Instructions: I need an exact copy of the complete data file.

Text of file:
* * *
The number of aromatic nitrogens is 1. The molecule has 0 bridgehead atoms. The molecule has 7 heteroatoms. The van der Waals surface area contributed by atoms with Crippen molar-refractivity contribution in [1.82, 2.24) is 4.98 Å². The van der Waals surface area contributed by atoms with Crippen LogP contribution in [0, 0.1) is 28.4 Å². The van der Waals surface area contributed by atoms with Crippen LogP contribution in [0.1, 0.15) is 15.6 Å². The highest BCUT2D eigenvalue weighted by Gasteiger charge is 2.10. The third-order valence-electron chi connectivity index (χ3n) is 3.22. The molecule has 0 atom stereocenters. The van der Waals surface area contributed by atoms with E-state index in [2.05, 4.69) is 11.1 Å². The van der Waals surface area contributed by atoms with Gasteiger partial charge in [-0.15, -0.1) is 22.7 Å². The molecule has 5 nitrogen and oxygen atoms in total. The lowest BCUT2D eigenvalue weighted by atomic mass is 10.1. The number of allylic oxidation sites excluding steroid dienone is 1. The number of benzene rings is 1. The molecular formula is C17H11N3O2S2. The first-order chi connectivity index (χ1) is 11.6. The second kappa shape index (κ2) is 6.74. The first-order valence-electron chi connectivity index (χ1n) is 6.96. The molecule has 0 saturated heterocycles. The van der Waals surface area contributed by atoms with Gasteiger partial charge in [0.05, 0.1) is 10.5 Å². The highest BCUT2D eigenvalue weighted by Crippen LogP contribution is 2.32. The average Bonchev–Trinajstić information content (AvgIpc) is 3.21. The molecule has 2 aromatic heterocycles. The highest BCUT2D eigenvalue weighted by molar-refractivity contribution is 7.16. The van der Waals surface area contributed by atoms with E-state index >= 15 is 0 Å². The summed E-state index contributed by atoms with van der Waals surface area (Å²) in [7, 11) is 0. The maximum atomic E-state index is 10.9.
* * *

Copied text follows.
The number of aromatic nitrogens is 1. The molecule has 0 bridgehead atoms. The molecule has 7 heteroatoms. The van der Waals surface area contributed by atoms with Crippen molar-refractivity contribution in [1.82, 2.24) is 4.98 Å². The van der Waals surface area contributed by atoms with Crippen LogP contribution in [0, 0.1) is 28.4 Å². The van der Waals surface area contributed by atoms with Crippen LogP contribution in [0.1, 0.15) is 15.6 Å². The highest BCUT2D eigenvalue weighted by Gasteiger charge is 2.10. The third-order valence-electron chi connectivity index (χ3n) is 3.22. The molecule has 0 atom stereocenters. The van der Waals surface area contributed by atoms with E-state index in [2.05, 4.69) is 11.1 Å². The van der Waals surface area contributed by atoms with Gasteiger partial charge in [-0.15, -0.1) is 22.7 Å². The molecule has 5 nitrogen and oxygen atoms in total. The lowest BCUT2D eigenvalue weighted by atomic mass is 10.1. The number of allylic oxidation sites excluding steroid dienone is 1. The number of benzene rings is 1. The molecular formula is C17H11N3O2S2. The first-order chi connectivity index (χ1) is 11.6. The second kappa shape index (κ2) is 6.74. The first-order valence-electron chi connectivity index (χ1n) is 6.96. The molecule has 0 saturated heterocycles. The van der Waals surface area contributed by atoms with Gasteiger partial charge in [0.05, 0.1) is 10.5 Å². The highest BCUT2D eigenvalue weighted by Crippen LogP contribution is 2.32. The average Bonchev–Trinajstić information content (AvgIpc) is 3.21. The molecule has 2 aromatic heterocycles. The highest BCUT2D eigenvalue weighted by molar-refractivity contribution is 7.16. The van der Waals surface area contributed by atoms with E-state index >= 15 is 0 Å². The summed E-state index contributed by atoms with van der Waals surface area (Å²) in [7, 11) is 0. The maximum atomic E-state index is 10.9.